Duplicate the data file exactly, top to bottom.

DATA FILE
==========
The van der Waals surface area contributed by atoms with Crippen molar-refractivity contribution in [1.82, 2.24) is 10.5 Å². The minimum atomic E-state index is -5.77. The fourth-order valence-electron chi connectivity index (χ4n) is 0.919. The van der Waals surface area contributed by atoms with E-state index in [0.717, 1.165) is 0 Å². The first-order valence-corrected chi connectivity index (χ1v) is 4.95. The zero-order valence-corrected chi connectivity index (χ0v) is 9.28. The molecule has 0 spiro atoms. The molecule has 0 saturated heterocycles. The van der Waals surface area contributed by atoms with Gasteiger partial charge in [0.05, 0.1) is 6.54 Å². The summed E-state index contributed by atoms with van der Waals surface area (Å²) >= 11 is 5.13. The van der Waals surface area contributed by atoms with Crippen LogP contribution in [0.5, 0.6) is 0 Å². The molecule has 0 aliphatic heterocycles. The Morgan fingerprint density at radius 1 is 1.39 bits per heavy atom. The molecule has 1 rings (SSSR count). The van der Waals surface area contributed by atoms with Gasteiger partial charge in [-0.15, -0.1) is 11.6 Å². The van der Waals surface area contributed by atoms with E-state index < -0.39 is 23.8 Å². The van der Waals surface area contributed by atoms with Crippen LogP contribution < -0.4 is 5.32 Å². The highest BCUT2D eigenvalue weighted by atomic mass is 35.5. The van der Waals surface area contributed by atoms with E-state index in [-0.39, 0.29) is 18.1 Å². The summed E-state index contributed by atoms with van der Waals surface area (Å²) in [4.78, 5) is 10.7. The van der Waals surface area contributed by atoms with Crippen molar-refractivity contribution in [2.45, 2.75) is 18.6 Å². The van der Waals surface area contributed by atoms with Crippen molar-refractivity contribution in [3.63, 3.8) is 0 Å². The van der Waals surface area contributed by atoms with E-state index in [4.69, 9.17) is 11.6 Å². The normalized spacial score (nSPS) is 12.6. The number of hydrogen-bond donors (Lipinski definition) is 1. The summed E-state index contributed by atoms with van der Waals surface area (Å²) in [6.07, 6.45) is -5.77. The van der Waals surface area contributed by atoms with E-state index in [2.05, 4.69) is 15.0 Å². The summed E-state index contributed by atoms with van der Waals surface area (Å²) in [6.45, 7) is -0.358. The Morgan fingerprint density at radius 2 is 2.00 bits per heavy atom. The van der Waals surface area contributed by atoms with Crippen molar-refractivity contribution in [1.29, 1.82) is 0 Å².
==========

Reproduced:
The van der Waals surface area contributed by atoms with Crippen molar-refractivity contribution in [1.82, 2.24) is 10.5 Å². The minimum atomic E-state index is -5.77. The fourth-order valence-electron chi connectivity index (χ4n) is 0.919. The van der Waals surface area contributed by atoms with E-state index in [0.717, 1.165) is 0 Å². The first-order valence-corrected chi connectivity index (χ1v) is 4.95. The zero-order valence-corrected chi connectivity index (χ0v) is 9.28. The molecule has 0 spiro atoms. The molecule has 0 saturated heterocycles. The van der Waals surface area contributed by atoms with Gasteiger partial charge in [0.05, 0.1) is 6.54 Å². The summed E-state index contributed by atoms with van der Waals surface area (Å²) >= 11 is 5.13. The van der Waals surface area contributed by atoms with Crippen LogP contribution in [0.5, 0.6) is 0 Å². The molecule has 0 aliphatic heterocycles. The Morgan fingerprint density at radius 1 is 1.39 bits per heavy atom. The molecule has 1 rings (SSSR count). The van der Waals surface area contributed by atoms with Gasteiger partial charge in [-0.15, -0.1) is 11.6 Å². The van der Waals surface area contributed by atoms with E-state index < -0.39 is 23.8 Å². The van der Waals surface area contributed by atoms with Crippen LogP contribution < -0.4 is 5.32 Å². The highest BCUT2D eigenvalue weighted by atomic mass is 35.5. The van der Waals surface area contributed by atoms with E-state index in [-0.39, 0.29) is 18.1 Å². The summed E-state index contributed by atoms with van der Waals surface area (Å²) in [4.78, 5) is 10.7. The van der Waals surface area contributed by atoms with Crippen molar-refractivity contribution in [2.45, 2.75) is 18.6 Å². The van der Waals surface area contributed by atoms with Crippen molar-refractivity contribution in [3.63, 3.8) is 0 Å². The van der Waals surface area contributed by atoms with E-state index in [4.69, 9.17) is 11.6 Å². The normalized spacial score (nSPS) is 12.6. The number of hydrogen-bond donors (Lipinski definition) is 1. The summed E-state index contributed by atoms with van der Waals surface area (Å²) in [6.07, 6.45) is -5.77. The van der Waals surface area contributed by atoms with E-state index in [2.05, 4.69) is 15.0 Å². The summed E-state index contributed by atoms with van der Waals surface area (Å²) in [6.45, 7) is -0.358. The Morgan fingerprint density at radius 2 is 2.00 bits per heavy atom. The van der Waals surface area contributed by atoms with Crippen molar-refractivity contribution in [1.29, 1.82) is 0 Å².